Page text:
Music Questions to be Answered Later

How to choose the right type of music for personal use?

Melvin Hill, Chairman, Music Department, Union College

THE Seventh-day Adventist denomination follows Bible teaching and has edicts as to Sabbath observance, diet, tithing, education, church elder and deacon behavior, and the like. However, one of the important areas of per­sonal relations has not been adequately ex­plored, and that is listening to, and the perform­ance of, music. How does one know how to choose the right kind of music for personal use? We will make a few obvious queries, and in issues to come will discuss these.

The part of our music life that we should be most concerned with is the use of sacred music. Should it be all quiet and subdued, sweet and sentimental; should popular styles of delivery be used to sing sacred music because that is what is best known? What makes music sacred? Is it just having a tune to a more or less sacred text? How can each person gain a blessing from the music sung and listened to during the many re­ligious services he attends? What kind of re­corded music should be listened to during the sacred Sabbath hours? Should all sacred music be familiar, or should it be the "long hair" type?

Second, what about everyday secular music?

The writer wishes to express appreciation to H. B. Hannum of La Sierra College and Paul Hamel of Andrews University for material used in his articles that he gleaned from lec­tures and writings of theirs.

Is everything coming from the radio or TV set all right to listen to? If not, what criterion should one use to adequately judge the worth of music? How much should the influence of music on us personally and collectively have to do with our choice of music? Is there really any valid way to classify music for the Christian's consumption?

Third, what is music really for, anyway? Is it just a nebulous cloud drifting in the back­ground, against which life in its various sem­blances is carried on? Or should one stop, come to respectful attention, and listen carefully to every nuance of the performance whether it is canned or live music?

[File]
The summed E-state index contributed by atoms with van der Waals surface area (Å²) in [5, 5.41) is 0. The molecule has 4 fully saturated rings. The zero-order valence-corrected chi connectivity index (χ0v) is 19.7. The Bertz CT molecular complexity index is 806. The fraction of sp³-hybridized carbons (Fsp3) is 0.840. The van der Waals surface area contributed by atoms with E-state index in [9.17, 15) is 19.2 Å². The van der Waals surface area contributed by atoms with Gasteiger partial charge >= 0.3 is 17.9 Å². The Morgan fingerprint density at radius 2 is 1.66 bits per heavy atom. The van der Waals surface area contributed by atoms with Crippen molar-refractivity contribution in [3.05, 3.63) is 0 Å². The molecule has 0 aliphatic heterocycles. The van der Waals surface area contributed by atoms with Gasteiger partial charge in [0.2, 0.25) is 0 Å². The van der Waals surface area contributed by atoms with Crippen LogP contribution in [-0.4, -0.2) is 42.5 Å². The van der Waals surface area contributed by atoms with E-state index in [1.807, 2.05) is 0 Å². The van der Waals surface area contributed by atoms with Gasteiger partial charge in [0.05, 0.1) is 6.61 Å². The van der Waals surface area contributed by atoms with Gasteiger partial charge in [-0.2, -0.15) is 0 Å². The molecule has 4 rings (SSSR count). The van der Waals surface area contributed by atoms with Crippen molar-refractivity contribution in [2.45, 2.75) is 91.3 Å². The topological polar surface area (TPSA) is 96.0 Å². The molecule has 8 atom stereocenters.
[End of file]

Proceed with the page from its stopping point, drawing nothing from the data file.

Fourth, what are proper manners at a live concert? Is soft talking or walking out in the middle of a concert good manners? 'What criti­cisms of live performances are valid, and when is it simply criticism with a subconscious wish that the critic could do half as well?

Fifth, how can a person learn to enjoy music more? Is emotional absorption the answer? Should all music that appeals to us from the neck down be discarded, and all music that appeals from the neck up be sanctioned? Is it wrong to tap your foot to certain types of music?

It is hoped that these questions will stir up thought and perhaps even controversy. Every person, if he has any intelligence at all, wants to better himself in this world. As a Seventh-day Adventist he wants to live the kind of life which will draw him closer to eternal life. Music has been the salvation of many people but it has also hastened the moral collapse of others, es­pecially high school and college-age students.

We hope this series of articles on music will permeate the thinking of many, and will help impress the importance of careful evaluation of your musical choices.

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Melvin Hill, Chairman, Music Department, Union College

July 1966

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